Keyboard Cat, Rebecca Black, Diet Coke and Mentos; we've all watched the viral videos. Capitalizing on that popularity is artist Stefan van Zoggel -- by simplifying a handful of the hilarious, embarrassing and often horrible memes from the world wide web, van Zoggel has turned used-to-be internet trash into artistic treasure.
Van Zoggel started a series of "Meme Movie Posters" by using the clips that entertain us most as inspiration for sophisticated, minimalistic posters. The posters could easily be mistaken for Saul Bass' work if you weren't one of the more than 3,900,000 views on "Two Girls, One Cup".
In an email conversation with The Huffington Post, van Zoggel said the minimalist aesthetic behind the posters was more compelling than a detailed account, using the example of "Fenton" where only the end of the leash and the leg of the running man is in view.
"It would be a challenge to use as little as possible to tell a story, distilling things as far back as possible," he said.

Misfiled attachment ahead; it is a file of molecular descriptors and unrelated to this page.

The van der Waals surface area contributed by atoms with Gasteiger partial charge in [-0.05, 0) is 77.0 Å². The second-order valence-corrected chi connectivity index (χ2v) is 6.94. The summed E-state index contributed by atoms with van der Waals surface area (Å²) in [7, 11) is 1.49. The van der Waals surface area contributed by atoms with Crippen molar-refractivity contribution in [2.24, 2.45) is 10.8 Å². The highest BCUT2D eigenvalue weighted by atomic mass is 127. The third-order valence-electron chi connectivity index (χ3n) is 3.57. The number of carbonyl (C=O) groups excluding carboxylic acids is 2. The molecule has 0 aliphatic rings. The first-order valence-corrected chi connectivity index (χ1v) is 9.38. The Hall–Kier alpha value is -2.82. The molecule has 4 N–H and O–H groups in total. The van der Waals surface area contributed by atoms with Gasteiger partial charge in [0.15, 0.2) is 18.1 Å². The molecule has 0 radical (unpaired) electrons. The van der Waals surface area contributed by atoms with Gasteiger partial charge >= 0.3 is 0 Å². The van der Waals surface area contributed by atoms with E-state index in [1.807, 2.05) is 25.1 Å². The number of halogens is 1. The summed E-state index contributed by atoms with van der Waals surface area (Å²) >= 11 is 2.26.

Van Zoggel is a London-based creative director and graphic designer. Though he is a full-time employee at populist creativity organization DLKW Lowe, he has his hands in a variety of projects including design company Ritson & van Zoggel with his pal Neil Ritson, and his own endeavors, like the meme posters.
"These are some personal favourites, some of the biggest ones, some of the most controversial ones, but this shouldn't be the end of the project," Zoggel said, adding that people are welcome to suggest memes by sending him a tweet. "It's fascinating how they become such a big hit in no-time."